University of Tasmania
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Predicting plant species distributions using climate-based model ensembles with corresponding measures of congruence and uncertainty

journal contribution
posted on 2023-05-21, 06:26 authored by Stewart, SB, Fedrigo, M, Kasel, S, Roxburgh, SH, Choden, K, Tenzin, K, Kathryn AllenKathryn Allen, Nitschke, CR


The increasing availability of regional and global climate data presents an opportunity to build better ecological models; however, it is not always clear which climate dataset is most appropriate. The aim of this study was to better understand the impacts that alternative climate datasets have on the modelled distribution of plant species, and to develop systematic approaches to enhancing their use in species distribution models (SDMs).


Victoria, southeast Australia and the Himalayan Kingdom of Bhutan.


We compared the statistical performance of SDMs for 38 plant species in Victoria and 12 plant species in Bhutan with multiple algorithms using globally and regionally calibrated climate datasets. Individual models were compared against one another and as SDM ensembles to explore the potential for alternative predictions to improve statistical performance. We develop two new spatially continuous metrics that support the interpretation of ensemble predictions by characterizing the per-pixel congruence and variability of contributing models.


There was no clear consensus on which climate dataset performed best across all species in either study region. On average, multi-model ensembles (across the same species with different climate data) increased AUC/TSS/Kappa/OA by up to 0.02/0.03/0.03/0.02 in Victoria and 0.06/0.11/0.11/0.05 in Bhutan. Ensembles performed better than most single models in both Victoria (AUC = 85%; TSS = 68%) and Bhutan (AUC = 86%; TSS = 69%). SDM ensembles using models fitted with alternative algorithms and/or climate datasets each provided a significant improvement over single model runs.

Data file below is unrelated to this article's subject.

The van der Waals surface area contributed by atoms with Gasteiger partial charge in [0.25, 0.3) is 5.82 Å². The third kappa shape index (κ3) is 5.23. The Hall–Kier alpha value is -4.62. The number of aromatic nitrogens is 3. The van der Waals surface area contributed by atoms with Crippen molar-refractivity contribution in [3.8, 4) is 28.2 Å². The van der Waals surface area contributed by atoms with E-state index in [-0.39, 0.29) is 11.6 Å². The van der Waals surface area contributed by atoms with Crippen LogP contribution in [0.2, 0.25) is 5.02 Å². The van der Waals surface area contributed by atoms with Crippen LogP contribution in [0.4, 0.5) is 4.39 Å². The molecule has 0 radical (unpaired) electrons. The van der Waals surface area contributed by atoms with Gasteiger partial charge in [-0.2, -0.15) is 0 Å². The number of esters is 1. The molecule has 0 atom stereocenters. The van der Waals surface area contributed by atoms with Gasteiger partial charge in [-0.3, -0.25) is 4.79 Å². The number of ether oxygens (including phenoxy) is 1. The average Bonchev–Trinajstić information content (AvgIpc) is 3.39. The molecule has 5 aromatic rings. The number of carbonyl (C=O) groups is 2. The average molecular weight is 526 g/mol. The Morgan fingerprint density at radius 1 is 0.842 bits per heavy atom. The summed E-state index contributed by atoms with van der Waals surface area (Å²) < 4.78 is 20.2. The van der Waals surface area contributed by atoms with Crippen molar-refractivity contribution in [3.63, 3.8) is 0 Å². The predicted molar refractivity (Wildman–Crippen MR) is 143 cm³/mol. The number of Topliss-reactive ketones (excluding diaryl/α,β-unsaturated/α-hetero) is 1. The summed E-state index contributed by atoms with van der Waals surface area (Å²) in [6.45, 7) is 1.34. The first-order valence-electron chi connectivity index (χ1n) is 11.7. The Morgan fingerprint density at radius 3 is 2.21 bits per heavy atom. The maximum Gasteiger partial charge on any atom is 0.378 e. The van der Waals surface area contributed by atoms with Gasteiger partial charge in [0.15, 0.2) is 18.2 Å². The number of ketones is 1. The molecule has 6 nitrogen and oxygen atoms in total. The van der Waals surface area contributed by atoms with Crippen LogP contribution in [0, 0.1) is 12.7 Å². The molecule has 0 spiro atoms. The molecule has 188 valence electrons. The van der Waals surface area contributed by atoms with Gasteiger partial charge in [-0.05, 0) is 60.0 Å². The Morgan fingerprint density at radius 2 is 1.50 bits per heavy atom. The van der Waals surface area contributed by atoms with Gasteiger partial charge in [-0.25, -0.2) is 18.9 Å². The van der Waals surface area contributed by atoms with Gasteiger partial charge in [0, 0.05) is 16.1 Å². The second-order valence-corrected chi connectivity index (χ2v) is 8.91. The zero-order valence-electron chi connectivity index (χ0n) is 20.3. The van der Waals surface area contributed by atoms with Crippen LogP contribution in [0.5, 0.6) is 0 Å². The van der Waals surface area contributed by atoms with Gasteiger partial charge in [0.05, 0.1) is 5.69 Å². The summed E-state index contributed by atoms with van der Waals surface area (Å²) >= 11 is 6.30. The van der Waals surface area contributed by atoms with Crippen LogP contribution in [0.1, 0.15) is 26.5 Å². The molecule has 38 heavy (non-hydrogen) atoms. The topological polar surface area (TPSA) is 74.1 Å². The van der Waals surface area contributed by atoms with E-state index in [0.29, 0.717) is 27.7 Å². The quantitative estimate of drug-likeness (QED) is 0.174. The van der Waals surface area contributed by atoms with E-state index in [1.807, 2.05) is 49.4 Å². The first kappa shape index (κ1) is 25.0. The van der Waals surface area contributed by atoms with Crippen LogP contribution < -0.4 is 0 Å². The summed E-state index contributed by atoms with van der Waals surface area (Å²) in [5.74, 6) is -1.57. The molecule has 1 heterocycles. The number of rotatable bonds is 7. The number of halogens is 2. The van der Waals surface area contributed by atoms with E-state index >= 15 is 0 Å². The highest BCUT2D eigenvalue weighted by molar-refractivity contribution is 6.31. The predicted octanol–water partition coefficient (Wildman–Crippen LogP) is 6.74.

Main conclusions

Our results demonstrate that SDM ensembles, built using alternative models of the same climate variables, can quantify model congruence and identify regions of the highest uncertainty while mitigating the risk of erroneous predictions. Algorithm selection is known to be a large source of error for SDMs, and our results demonstrate that climate dataset selection can be a comparably significant source of uncertainty.


Publication title

Diversity and Distributions










School of Geography, Planning and Spatial Sciences


Blackwell Publishing Ltd

Place of publication

United Kingdom

Rights statement

Copyright 2022 the authors. Licensed under Creative Commons Attribution 4.0 International (CC BY 4.0)

Repository Status

  • Open

Socio-economic Objectives

Terrestrial biodiversity; Ecosystem adaptation to climate change; Expanding knowledge in the biological sciences